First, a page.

Reciprocal Meat Conference Abstracts

Organic Trace Mineral Supplementation to Augment Pork Loin Color

Authors
  • R. M. Delles (Alltech, Inc.)
  • E. Frugé (Hubbard Feeds)
  • M. D. Lindemann (University of Kentucky)
  • Y. L. Xiong (University of Kentucky)
  • S. P. Suman orcid logo (University of Kentucky)
  • K. A. Dawson (Alltech, Inc.)
  • R. S. Samuel (Alltech, Inc.)

Abstract

ObjectivesOver the past several years, pork meat has become lighter and paler in color, decreasing consumer acceptance. Furthermore, the National Pork Board aims to improve the subjective color score of pork meat by 2020. Increased paleness could be due to inadequate iron levels, which could decrease myoglobin synthesis and deposition in skeletal muscle. The objective of this study was to determine if organically complexed trace minerals would promote myoglobin content and increase redness in pork meat.Materials and MethodsAt the start of the finisher period, 24 pigs were randomly allocated to one of two treatments: (1) corn-soy phase diets supplemented with 0.15% inorganic trace mineral premix at standard NRC levels (CON) or (2) corn-soy phase diets supplemented with 0.15% organic trace mineral premix (Bioplex and Sel-Plex; Alltech Inc.) at standard NRC levels (OTM). Premixes provided equal supplementation of trace minerals (3 ppm Cu, 40 ppm Fe, 2 ppm Mn, 50 ppm Zn, 0.15 ppm Se, and 0.14 ppm I) and both diets contained an enzyme complex providing P and Ca uplifts (Allzyme SSF). Pigs were fed respective diets 28 d prior to slaughter. Carcasses were chilled at 4°C for 24 h before both loins (Longissimus lumborum) were removed. Six 2.54 cm boneless loin chops were cut from each loin for duplicate packaging treatment per display day. Two chops were placed without stacking on polystyrene trays and overwrapped with an air-permeable polyvinylchloride film. Samples were placed in a retail display cooler at 2 to 4°C for up to 7 d. Meat quality was evaluated for lipid and protein oxidation, water-holding capacity, color, and shear force on display d 0, 3, and 7. Data were subjected to analysis of variance (ANOVA) to determine the significance of main treatment factors (diet and storage time). Least Significant Differences (LSD) all-pairwise multiple comparisons were performed to separate the means when a treatment effect was found significant (P < 0.05).ResultsOverall, lipid oxidation in the meat increased throughout storage; nonetheless, there was no significant difference between dietary treatments throughout retail display. Protein carbonyl content and purge loss was significantly lower in OTM samples on display d 3 and 7 than in CON. However, there was no difference between treatments after cooking. Shear force was 8% (P = 0.01) lower in OTM samples (27.52 ± 1.82 N) than in CON samples (30.00 ± 2.20 N) on d 7 only. Colorimetric L* (lightness) and b* (yellowness) values did not differ between dietary treatments. Although a* values (redness) were higher (P < 0.05) in OTM samples than in CON on retail storage d 3 and 7, the difference would not correspond to a notable visual effect. In agreement, myoglobin content was 33 and 18% higher in OTM samples than in CON on d 3 and 7, respectively.ConclusionThe results of this study revealed that dietary supplementation with organic trace minerals resulted in similar or improved meat quality attributes versus control samples. Although feeding dietary organic trace minerals during the finisher phase increased a* values and myoglobin content on storage d 3 and 7, the results did not correspond to a visual improvement of pork meat color in boneless loin chops.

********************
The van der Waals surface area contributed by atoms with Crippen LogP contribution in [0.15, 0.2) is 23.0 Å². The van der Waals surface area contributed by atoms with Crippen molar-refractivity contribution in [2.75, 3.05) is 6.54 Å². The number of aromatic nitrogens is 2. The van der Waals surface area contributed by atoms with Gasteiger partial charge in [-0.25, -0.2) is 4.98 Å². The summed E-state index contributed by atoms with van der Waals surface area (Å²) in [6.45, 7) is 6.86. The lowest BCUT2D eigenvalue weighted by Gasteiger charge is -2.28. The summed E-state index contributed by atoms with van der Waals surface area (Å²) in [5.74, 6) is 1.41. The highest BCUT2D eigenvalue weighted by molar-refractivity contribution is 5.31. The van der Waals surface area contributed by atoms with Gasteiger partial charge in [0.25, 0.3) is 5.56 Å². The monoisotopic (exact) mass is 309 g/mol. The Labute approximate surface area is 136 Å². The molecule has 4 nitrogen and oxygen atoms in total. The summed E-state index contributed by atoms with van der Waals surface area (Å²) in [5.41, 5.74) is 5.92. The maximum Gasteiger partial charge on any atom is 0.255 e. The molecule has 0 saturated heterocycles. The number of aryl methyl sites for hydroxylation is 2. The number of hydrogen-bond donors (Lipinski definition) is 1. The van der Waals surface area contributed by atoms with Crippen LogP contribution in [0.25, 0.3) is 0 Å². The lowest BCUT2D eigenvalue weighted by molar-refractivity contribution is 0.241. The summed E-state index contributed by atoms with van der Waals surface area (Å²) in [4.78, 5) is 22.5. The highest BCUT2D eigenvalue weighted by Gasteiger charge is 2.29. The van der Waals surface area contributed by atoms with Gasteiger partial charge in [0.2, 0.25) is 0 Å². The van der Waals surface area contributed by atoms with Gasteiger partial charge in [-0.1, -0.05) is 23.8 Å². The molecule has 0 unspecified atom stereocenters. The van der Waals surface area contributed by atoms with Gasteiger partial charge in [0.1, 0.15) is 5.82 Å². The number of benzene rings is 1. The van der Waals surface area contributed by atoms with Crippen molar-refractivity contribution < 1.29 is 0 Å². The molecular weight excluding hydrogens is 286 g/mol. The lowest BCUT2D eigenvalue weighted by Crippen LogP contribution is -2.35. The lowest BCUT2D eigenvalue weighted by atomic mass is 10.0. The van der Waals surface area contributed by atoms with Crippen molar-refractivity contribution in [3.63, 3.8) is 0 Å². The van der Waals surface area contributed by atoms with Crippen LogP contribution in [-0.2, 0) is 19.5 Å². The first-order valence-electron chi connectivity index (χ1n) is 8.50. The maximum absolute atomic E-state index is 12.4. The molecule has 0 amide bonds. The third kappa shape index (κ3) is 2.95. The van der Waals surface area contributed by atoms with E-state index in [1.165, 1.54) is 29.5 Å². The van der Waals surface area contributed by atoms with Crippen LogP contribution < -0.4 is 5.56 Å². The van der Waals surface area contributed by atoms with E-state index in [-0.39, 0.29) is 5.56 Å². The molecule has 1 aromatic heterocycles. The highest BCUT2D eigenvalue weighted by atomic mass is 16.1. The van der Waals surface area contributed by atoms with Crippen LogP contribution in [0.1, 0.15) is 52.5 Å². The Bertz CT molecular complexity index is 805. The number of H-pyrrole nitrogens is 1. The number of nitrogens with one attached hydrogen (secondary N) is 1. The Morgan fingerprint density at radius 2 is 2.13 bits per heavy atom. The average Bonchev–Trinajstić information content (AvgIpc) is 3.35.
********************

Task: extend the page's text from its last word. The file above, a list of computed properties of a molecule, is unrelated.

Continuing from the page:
Keywords: organic trace minerals, myoglobin, color, pork

How to Cite:

Delles, R. M., Frugé, E., Lindemann, M. D., Xiong, Y. L., Suman, S. P., Dawson, K. A. & Samuel, R. S., (2018) “Organic Trace Mineral Supplementation to Augment Pork Loin Color”, Meat and Muscle Biology 1(2). doi: https://doi.org/10.221751/rmc2016.044

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Published on
31 Aug 2018
Peer Reviewed